So this group’s finding that the core of NGC 5195 is seen to be expelling matter fits with the scenario proposed here that NGC 5195 is in the process of growing and forming stars, and not in the process of having them tidally stripped off.  It also generally supports the idea that the core of NGC 5195 was once expelled through a similar outburst event that once occurred in the core of its parent galaxy M51.

For more information on this discovery one can read the following article: http://www.dailymail.co.uk/sciencetech/article-3386722/Supermassive-black-hole-caught-BURPING-galactic-gas-Huge-blasts-seen-nearby-galaxy-created-new-stars.html#ixzz3zJMHK0nd  But be careful.  Read critically and don’t get sucked into the galaxy capturing, matter gobbling paradigm that they promote.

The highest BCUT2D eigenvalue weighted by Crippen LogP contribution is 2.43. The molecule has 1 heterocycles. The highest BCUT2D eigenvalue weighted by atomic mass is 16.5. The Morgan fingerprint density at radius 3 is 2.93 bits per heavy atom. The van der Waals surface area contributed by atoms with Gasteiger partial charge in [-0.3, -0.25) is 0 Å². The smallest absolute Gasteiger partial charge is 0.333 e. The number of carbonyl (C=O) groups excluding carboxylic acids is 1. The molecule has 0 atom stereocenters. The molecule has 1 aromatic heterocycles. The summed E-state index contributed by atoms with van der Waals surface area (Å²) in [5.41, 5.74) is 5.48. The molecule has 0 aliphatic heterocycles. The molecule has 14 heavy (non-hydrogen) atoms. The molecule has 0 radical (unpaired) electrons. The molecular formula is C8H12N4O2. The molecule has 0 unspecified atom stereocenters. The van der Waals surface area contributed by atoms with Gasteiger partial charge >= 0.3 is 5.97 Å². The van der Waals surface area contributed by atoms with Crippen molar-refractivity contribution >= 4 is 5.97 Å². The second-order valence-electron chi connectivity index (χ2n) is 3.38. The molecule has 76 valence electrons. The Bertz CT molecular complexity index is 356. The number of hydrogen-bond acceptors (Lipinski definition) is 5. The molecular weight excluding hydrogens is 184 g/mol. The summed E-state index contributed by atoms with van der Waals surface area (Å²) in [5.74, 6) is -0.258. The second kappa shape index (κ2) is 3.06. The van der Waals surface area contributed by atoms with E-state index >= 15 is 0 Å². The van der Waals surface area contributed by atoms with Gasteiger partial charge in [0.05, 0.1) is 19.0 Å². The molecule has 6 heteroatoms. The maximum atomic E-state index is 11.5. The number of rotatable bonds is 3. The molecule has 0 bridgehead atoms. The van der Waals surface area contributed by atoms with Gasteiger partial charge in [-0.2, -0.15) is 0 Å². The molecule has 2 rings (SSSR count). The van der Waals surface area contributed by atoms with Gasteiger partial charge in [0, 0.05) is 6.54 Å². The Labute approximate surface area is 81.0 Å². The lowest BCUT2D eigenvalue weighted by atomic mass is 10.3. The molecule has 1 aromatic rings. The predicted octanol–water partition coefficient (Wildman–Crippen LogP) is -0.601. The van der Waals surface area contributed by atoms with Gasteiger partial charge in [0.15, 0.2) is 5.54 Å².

Galactic Core Fission Event in Edge-On Disc Galaxy J1126+2944

Composite image from the NASA/ESA Hubble Space Telescope and NASA’s Chandra X-ray Observatory shows the galaxy SDSS J112659.54+294442.8. The arrow points to the galactic core fragment that fisioned from the galaxy's central core. Image credit: NASA / ESA / Hubble Team / Chandra Team / Julia M. Comerford et al.

Composite image from the NASA/ESA Hubble Space Telescope and NASA’s Chandra X-ray Observatory which shows the galaxy SDSS J112659.54+294442.8. The arrow points to the galactic core fragment that fisioned from the galaxy’s central core. Image credit: NASA / ESA / Hubble Team / Chandra Team / Julia M. Comerford et al.

Posted by P. LaViolette, February 4, 2016